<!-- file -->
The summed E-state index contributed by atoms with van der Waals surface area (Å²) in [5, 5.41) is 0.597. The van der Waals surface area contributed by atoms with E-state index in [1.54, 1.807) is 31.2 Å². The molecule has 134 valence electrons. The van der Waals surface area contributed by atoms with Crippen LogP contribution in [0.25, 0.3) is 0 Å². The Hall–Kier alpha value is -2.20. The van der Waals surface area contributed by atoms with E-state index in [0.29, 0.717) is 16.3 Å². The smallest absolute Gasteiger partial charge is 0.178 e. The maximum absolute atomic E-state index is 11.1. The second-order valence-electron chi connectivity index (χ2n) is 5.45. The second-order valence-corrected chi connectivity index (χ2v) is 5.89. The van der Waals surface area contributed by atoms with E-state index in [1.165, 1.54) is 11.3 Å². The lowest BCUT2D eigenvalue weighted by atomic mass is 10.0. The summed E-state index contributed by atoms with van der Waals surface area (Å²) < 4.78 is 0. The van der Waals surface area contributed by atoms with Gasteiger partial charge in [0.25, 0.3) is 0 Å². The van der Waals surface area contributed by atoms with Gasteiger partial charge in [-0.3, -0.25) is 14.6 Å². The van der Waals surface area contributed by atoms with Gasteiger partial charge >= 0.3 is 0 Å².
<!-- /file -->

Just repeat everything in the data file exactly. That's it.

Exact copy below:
The summed E-state index contributed by atoms with van der Waals surface area (Å²) in [5, 5.41) is 0.597. The van der Waals surface area contributed by atoms with E-state index in [1.54, 1.807) is 31.2 Å². The molecule has 134 valence electrons. The van der Waals surface area contributed by atoms with Crippen LogP contribution in [0.25, 0.3) is 0 Å². The Hall–Kier alpha value is -2.20. The van der Waals surface area contributed by atoms with E-state index in [0.29, 0.717) is 16.3 Å². The smallest absolute Gasteiger partial charge is 0.178 e. The maximum absolute atomic E-state index is 11.1. The second-order valence-electron chi connectivity index (χ2n) is 5.45. The second-order valence-corrected chi connectivity index (χ2v) is 5.89. The van der Waals surface area contributed by atoms with E-state index in [1.165, 1.54) is 11.3 Å². The lowest BCUT2D eigenvalue weighted by atomic mass is 10.0. The summed E-state index contributed by atoms with van der Waals surface area (Å²) < 4.78 is 0. The van der Waals surface area contributed by atoms with Gasteiger partial charge in [0.25, 0.3) is 0 Å². The van der Waals surface area contributed by atoms with Gasteiger partial charge in [-0.3, -0.25) is 14.6 Å². The van der Waals surface area contributed by atoms with Gasteiger partial charge >= 0.3 is 0 Å².